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Is math's study only for the gifted?

  1. Jan 13, 2013 #1
    So yeah, while I was at high school, I considered math as one of my career choices, but I was invited to the national math olympiads by my school and, even though I enjoyed them, I found them way too hard and looked on those who win it and most of them finish studying math and doing great on it. Since then, I find math career a field only for people gifted in math, who can solve puzzles without much thinking and that are efficient in them.

    Am I wrong? Could a person who's good at science-level math (calculus seems way too easy for me) be good as a mathmatician without having talent to do "hard" math?
  2. jcsd
  3. Jan 13, 2013 #2
    If you can't do "hard" math, then you haven't worked hard enough at it.
    There was an interesting poll taken a decade or so ago, where they found that most of the rest of the world believed that mathematics was like any other subject: If you want to understand it, you just work hard at it. Americans, on the other hand, believed that the study of mathematics was only for the gifted, and that some (most) people "just aren't good at it". Whether or not this explains the infamous inability of American high-school students to do basic math, I don't know; I just found it interesting.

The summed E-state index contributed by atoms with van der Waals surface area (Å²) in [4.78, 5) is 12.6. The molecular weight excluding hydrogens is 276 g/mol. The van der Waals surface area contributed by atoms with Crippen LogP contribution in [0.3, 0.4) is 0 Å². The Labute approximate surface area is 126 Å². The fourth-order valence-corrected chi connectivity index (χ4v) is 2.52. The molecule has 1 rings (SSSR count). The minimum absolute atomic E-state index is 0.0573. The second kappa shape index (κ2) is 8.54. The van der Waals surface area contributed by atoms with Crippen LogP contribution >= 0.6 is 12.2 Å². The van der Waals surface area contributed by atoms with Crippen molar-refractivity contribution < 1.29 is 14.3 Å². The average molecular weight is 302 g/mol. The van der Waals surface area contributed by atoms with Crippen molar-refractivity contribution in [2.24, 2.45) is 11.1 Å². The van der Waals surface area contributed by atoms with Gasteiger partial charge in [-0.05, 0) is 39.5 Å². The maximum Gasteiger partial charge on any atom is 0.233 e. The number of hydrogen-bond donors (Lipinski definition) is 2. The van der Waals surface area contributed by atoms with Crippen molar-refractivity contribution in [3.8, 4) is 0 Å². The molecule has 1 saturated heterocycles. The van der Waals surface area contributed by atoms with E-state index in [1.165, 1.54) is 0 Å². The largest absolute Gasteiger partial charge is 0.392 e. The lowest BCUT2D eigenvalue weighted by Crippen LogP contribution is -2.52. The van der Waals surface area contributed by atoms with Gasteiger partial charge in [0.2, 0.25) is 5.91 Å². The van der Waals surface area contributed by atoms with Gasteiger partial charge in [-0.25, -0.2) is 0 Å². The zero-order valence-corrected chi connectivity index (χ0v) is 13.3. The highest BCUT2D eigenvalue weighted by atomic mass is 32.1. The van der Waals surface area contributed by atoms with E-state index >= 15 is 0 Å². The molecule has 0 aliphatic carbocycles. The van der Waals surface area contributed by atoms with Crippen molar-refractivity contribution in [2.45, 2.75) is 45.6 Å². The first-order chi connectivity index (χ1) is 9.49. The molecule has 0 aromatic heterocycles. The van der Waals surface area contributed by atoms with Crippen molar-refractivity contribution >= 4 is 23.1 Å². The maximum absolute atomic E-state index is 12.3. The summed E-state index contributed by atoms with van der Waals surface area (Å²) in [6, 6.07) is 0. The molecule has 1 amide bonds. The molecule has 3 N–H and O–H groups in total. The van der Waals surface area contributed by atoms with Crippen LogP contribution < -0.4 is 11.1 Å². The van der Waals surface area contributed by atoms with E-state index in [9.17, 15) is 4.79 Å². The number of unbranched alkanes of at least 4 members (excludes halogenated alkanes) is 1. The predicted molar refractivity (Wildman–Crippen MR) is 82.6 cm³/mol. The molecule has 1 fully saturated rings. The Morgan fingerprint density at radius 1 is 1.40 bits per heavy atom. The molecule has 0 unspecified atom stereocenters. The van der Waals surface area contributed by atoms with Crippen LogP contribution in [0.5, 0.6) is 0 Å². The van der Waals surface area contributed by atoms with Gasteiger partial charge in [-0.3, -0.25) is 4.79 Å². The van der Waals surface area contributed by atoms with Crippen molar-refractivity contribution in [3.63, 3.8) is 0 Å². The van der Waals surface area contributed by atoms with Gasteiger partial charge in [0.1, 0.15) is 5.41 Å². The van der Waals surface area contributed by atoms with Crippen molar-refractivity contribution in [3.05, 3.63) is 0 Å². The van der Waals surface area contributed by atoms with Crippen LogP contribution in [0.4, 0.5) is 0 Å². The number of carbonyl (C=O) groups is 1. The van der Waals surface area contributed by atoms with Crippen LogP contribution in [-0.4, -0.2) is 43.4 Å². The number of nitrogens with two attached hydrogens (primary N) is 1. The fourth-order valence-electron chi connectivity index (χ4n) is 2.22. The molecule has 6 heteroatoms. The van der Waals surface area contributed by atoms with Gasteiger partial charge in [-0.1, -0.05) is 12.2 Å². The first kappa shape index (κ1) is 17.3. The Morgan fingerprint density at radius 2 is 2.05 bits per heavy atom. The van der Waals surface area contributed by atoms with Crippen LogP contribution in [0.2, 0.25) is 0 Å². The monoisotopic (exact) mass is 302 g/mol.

4. Jan 13, 2013 #3


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    If you compare yourself with "the best kids in the USA" (or even "the best in your state") the chances are you will be worse (and most likely, a lot worse) than them.

    But that comparison is as pointless as saying you can't run as fast as an Olympic medal winner. It doesn't mean anything much what you can achieve in real life.
  5. Jan 13, 2013 #4
    No. Simply, no. I'm smart, not GIFTED by any means, just seemed to have stronger priorities in learning and better study habits. All you need is hard word and drive. I'm sick of people saying "I'm bad at math". This only makes me think, "No, you are bad at following directions". Math is straight-forward.